Also, to reiterate. There would be no in-game calculations taking place, to slow things down. A +/- percentage constant would be applied to each player during the gap between games. The only exception might be if a new player joined, in which case the server would have to calculate his handicap mid-game.
I really think we’re getting somewhere. Maybe there’s more though. A player with a faster ping is better able to track someone through the map. He should be able to aim his gun at a moving target more easily than a player with a slow ping, who sees the opposition warping and skipping around the screen.
How can we use our “compensation effect” to assist with this?
Well, you won’t be surprised to hear I have a plan. And the bugs out there’ll really love this one.
Lets zoom in on a single bullet (Matrix style, in moody slow motion) as it hurtles across the screen. We see it fired from the gun of a player with a fast ping. It’s flying through the polygonal space of our map, straight at a poor unfortunate Alien (with a slow ping) who won’t even know it’s been fired for another half a second. If the bug dodges this bullet it will be because of something actually did before our bullet was fired.
Are you confused yet? I certainly am.
Well, there’s not much we can do to help things out in that situation, so I guess that becomes our worst case scenario. Looking at the same scene in reverse: We have a player with a slow ping firing a bullet at a player with a fast ping. Mr. Fast-Ping has already traveled half a second through time and space before Mr. Slow-Ping even pulls the trigger. What I’m proposing for this idea is that we take the bullet as it travels through space and draw an invisible sphere around it. The size of the sphere would be dependent on the players Compensation Constant. Basically, any player with a fast ping and a negative Compensation Constant gets no invisible sphere at all. A player with a small positive Compensation Constant gets a sphere the size of, ooh…lets say a football, around his bullet. A player with a big Compensation Constant gets an invisible beach ball wrapped around his bullet. Ok, I propose that as our bullet, complete with it’s invisible sphere is flying through space, anything moving that gets in the area of the sphere counts as a hit.
Now, the bit that bugs’ll like: This applies to them too. I get really hacked off, playing as a Bug, when I sneak up on a guy and claw or head-bite him, then I hear BANG! And somehow he’s now standing 10ft in front of me, shooting at me. With this system, the bug’s sharp pointy bits (Claws, tongue and tail) would also grow an appropriately sized, invisible “sphere of influence”. That way, when a bug with a slow ping creeps up on a marine with a fast ping, hopefully his claws or tails “sphere of influence” would still reach into any distance that the marine managed to put between the bug and himself in the half second advantage he has. I know this would help on occasions where you are trying to chase a marine around a map and he’s changing direction, which Mr. Slow-Ping doesn’t see until half a second later.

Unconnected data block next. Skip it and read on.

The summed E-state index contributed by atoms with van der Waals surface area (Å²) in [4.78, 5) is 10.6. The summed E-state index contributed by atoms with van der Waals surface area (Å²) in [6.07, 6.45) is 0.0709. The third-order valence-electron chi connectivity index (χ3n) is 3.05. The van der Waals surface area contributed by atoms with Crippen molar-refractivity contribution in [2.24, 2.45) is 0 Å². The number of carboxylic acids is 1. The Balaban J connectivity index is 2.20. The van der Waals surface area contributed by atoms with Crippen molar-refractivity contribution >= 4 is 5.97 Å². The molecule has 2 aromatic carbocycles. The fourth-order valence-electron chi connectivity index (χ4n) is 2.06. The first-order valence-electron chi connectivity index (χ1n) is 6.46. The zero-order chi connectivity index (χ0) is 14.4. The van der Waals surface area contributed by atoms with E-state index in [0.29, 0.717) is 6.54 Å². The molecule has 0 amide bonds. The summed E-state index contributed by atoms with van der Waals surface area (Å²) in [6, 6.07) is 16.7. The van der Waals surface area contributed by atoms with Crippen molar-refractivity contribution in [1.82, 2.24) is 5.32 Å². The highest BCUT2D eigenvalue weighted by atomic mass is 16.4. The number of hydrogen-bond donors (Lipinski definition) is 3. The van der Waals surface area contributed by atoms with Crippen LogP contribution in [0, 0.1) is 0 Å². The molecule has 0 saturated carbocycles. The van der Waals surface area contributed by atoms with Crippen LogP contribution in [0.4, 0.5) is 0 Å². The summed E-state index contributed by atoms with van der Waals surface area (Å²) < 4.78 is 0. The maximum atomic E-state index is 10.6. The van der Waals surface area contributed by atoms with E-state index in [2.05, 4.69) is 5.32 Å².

Ok, I know this one is more complicated, and harder to explain. It would also need tuning like crazy to work well. I also have a feeling that you would have to take into account the speed that the target is moving etc, but I’m sure it’s do-able. Yes, this one would require in-game calculations for every bullet fired, which might be a problem, but there’s only one way to prove it. To me, that is.
Ok, there are some items of hardware which can’t be covered by what I’ve talked about so far. I’m thinking of the “One-Shot Kill” weapons in the game. The Sniper rifle, the Disk, the SADAR and the spearguns are the ones I’m thinking of. You can’t really reduce the power of the shot, as we did for the other weapons, without stopping these from actually being a “One-shot Kill” weapon. My solution to this problem would be simply to slow down the projectiles fired by these weapons based on our Compensation Constant. I guess if Mr. Slow-Ping throws a disk, or fires a rocket at Mr. Fast-Ping, there’s no way to hurry it through time and space in order to compensate for the delay, but When Mr. Fast-Ping shoots a rocket or Disk back at Mr. Slow-Ping I’m sure it’s velocity could be slowed down so he, at least, sees, and hears, the shot before it kills him.
Ok. I’m sure that there are players with fast pings jumping up and down, tearing their hair out, screaming at me for coming up with all these advantages for players with slow, hick, internet connections. Well, to you I say: If you ever notice that a player with a slow ping seems to have an advantage, then my ideas haven’t been implemented correctly. I would want this to be COMPLETELY transparent. All I am trying to think of are ideas that will stop whatever happens in the half second between a slow and fast ping from causing a difference in the game.
Testing the theory
Three tests I would like to try, in order to prove all this:
First I want a big room, with lots of PCs. Junk food and beer (for the over 18s). I’d want to set up a LAN game with 20 players of varying skill. I’d let them play until patterns were established. Boffins would discover who is the best, worst, fastest, slowest, how many shot were fired, kills, ratios for kill against shots etc. Lots and lots of statistics.
Now I wanna unhook all the network cards. I want to connect 5 of the PCs to 56k modems, and then into the phone line. I wanna connect another 5 PCs to ISDN lines. I wanna connect the rest of the PC’s to Broadband and ASDL lines. I’d then sit the players back down, with AVP2 as it is now, and see what happens. We’d rotate the players around the different PC’s and rate their performance on each type of connection. I’d be willing to bet that a few of the more godlike players would be very upset about what happens when they are faced with the prospect of doing battle over a 56k connection.
Next we’d load up my new improved version of the game and everybody would play it, secure in the knowledge that once again, all was right in the world.
In the background, our boffins would look closely at the statistics appearing for this new match, and hopefully find that the same trends appear as occured during the LAN game, thus proving that the changes cause just the right amount of compensation for poor internet connection, but no actual advantage.
So, could it work, or what?